9 Breathing Exercises That Help You Cope With Anxiety

Take a few deep breaths and feel the difference (Image: Getty)

Are you feeling stressed, worried or overwhelmed today? You’re not alone.

Many people struggle with anxiety on a daily basis, and while there are several physical signs of anxiety, one of the most distressing can be shortness of breath or changes in the regularity of breathing.

While stress and anxiety can make it harder to breathe, your breathing can be the key to helping you feel better and keeping you in the moment.

Clare Gridley, psychotherapist at independent mental health care provider Priory Group, revealed nine science-backed breathing exercises that can help you develop a healthier way of breathing, providing a host of benefits and improving your overall well-being.

Speaking on behalf of the free global mental health app My Possible Self, Clare explains: “It can be daunting for many to know where to start when it comes to breathing exercises, but it’s not necessary and the benefits can be profound.”

“When you feel signs of anxiety building up inside you, there are personalized techniques you can adopt that will help bring your breathing back to normal.”

Here are nine simple breathing techniques that you can try at work or at home to help keep anxiety symptoms under control:

Simple breathing techniques for anxiety.

1. Alternate Nostril Breathing

“Alternate nostril breathing, also known as nadi shodhana, is a simple breathing technique often used to calm any anxiety before a yoga or meditation session,” says Claire.

‘To practice alternate nostril breathing, assume a sitting position with good posture that opens the chest.

‘Next, take the index and middle fingers of your right hand and place them side by side between your eyebrows (you can do this with your left hand if that feels more comfortable).’

You are now ready to practice alternate nostril breathing:

  1. Use your thumb to close your right nostril and inhale slowly through your left nostril only.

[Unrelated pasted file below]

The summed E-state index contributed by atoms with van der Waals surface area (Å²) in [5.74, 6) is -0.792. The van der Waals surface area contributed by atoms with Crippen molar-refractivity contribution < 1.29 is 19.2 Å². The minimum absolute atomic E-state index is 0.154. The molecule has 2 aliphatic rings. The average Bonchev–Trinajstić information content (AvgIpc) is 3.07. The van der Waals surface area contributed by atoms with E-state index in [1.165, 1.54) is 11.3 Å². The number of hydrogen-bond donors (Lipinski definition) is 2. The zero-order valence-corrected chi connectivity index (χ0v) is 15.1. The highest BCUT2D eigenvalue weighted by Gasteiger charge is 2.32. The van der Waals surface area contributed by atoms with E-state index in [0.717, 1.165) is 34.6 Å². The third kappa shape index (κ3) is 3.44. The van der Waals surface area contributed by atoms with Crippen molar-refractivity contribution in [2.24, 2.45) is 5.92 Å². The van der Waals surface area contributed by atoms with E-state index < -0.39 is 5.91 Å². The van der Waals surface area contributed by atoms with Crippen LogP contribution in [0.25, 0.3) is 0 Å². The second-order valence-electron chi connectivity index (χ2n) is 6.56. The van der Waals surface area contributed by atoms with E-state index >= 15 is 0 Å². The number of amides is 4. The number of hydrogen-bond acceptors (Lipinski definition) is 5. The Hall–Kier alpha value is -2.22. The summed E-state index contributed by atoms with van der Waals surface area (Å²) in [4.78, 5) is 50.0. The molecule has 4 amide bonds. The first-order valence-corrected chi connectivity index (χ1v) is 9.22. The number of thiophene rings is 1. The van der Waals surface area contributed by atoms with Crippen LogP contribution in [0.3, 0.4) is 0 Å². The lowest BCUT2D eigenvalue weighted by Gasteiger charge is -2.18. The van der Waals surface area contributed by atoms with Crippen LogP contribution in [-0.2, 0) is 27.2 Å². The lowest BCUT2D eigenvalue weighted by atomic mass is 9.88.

2. Pinch your nose closed by bringing your ring finger close to your left nostril. Hold your breath temporarily.
  3. Open your right nostril by removing your thumb and exhale.
  4. Hold for a moment before inhaling again through the right nostril.
  5. Pinch your nose closed again and hold your breath for a moment.
  6. Now open your left nostril and exhale. Again, wait a moment before inhaling.

That’s an alternate nostril breathing cycle, which can last up to a minute.

Claire says you should repeat the process for about 10 minutes or until you feel calm enough.

2. Lion’s Breath

Like alternate nostril breathing, Claire says that lion breathing is a yogic breathing exercise (or pranayama) predominantly done during a yoga session.

“However, its ability to relieve stress makes it useful for anyone looking for a breathing exercise to calm down,” he says.

‘This is done sitting, either in a chair or on the floor, with your hands on your knees or on the floor.’

  1. Spread your fingers wide and inhale through your nose.
  2. Open your mouth and stick out your tongue. Pull it up to your chin.
  3. Take a big exhale, pushing air through your tongue and making a ‘ha’ sound from deep in your abdomen.
  4. Take a short break breathing normally before starting again.

Repeat the cycle several times to see the benefits.

Yogic breathing practices like lion’s breath have been proven to work effectively in reducing stress.

3. Breathing 4-4-4

Claire says that 4-4-4 breathing, also commonly known as box breathing, is one of the easiest breathing techniques you can practice to help calm anxiety.

“It’s perfect as a quick fix to reduce stress by distracting your mind and body,” she adds.

“In fact, if you’ve taken a minute to take a deep breath, you’ve probably gotten close to box breathing.”

  1. Breathe in and then exhale to the count of four.
  2. Hold your breath for four seconds.
  3. Inhale to the count of four.
  4. Hold your breath for four seconds.

A few rounds of box breathing should help keep your elevated heart rate down and distract you from the anxiety-provoking situation around you.

Sitting with your spine extended and your chest open is the best way to practice this technique, but it can also be done standing up.

4. 4-7-8 Breathing

“Also known as relaxing breathing, 4-7-8 breathing follows the same principles as 4-4-4 breathing,” says Claire.

Get into a sitting position, either in a chair or cross-legged on the floor or on your bed.

  1. Inhale to the count of four.
  2. Hold your breath for seven seconds.